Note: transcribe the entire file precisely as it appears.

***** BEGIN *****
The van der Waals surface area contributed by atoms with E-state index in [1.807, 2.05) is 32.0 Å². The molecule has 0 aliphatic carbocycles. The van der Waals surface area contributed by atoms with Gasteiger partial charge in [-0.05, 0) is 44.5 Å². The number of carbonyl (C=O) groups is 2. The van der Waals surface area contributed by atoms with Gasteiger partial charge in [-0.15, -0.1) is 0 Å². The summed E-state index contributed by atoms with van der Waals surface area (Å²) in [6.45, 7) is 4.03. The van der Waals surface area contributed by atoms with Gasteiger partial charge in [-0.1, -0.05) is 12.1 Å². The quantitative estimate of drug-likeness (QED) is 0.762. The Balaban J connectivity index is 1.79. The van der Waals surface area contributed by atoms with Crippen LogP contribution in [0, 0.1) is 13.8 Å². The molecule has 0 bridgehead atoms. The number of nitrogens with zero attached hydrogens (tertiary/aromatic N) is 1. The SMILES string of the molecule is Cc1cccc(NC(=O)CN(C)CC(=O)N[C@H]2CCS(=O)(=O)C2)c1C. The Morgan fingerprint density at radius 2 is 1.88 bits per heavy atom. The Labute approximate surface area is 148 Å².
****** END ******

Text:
The van der Waals surface area contributed by atoms with E-state index in [1.807, 2.05) is 32.0 Å². The molecule has 0 aliphatic carbocycles. The van der Waals surface area contributed by atoms with Gasteiger partial charge in [-0.05, 0) is 44.5 Å². The number of carbonyl (C=O) groups is 2. The van der Waals surface area contributed by atoms with Gasteiger partial charge in [-0.15, -0.1) is 0 Å². The summed E-state index contributed by atoms with van der Waals surface area (Å²) in [6.45, 7) is 4.03. The van der Waals surface area contributed by atoms with Gasteiger partial charge in [-0.1, -0.05) is 12.1 Å². The quantitative estimate of drug-likeness (QED) is 0.762. The Balaban J connectivity index is 1.79. The van der Waals surface area contributed by atoms with Crippen LogP contribution in [0, 0.1) is 13.8 Å². The molecule has 0 bridgehead atoms. The number of nitrogens with zero attached hydrogens (tertiary/aromatic N) is 1. The SMILES string of the molecule is Cc1cccc(NC(=O)CN(C)CC(=O)N[C@H]2CCS(=O)(=O)C2)c1C. The Morgan fingerprint density at radius 2 is 1.88 bits per heavy atom. The Labute approximate surface area is 148 Å².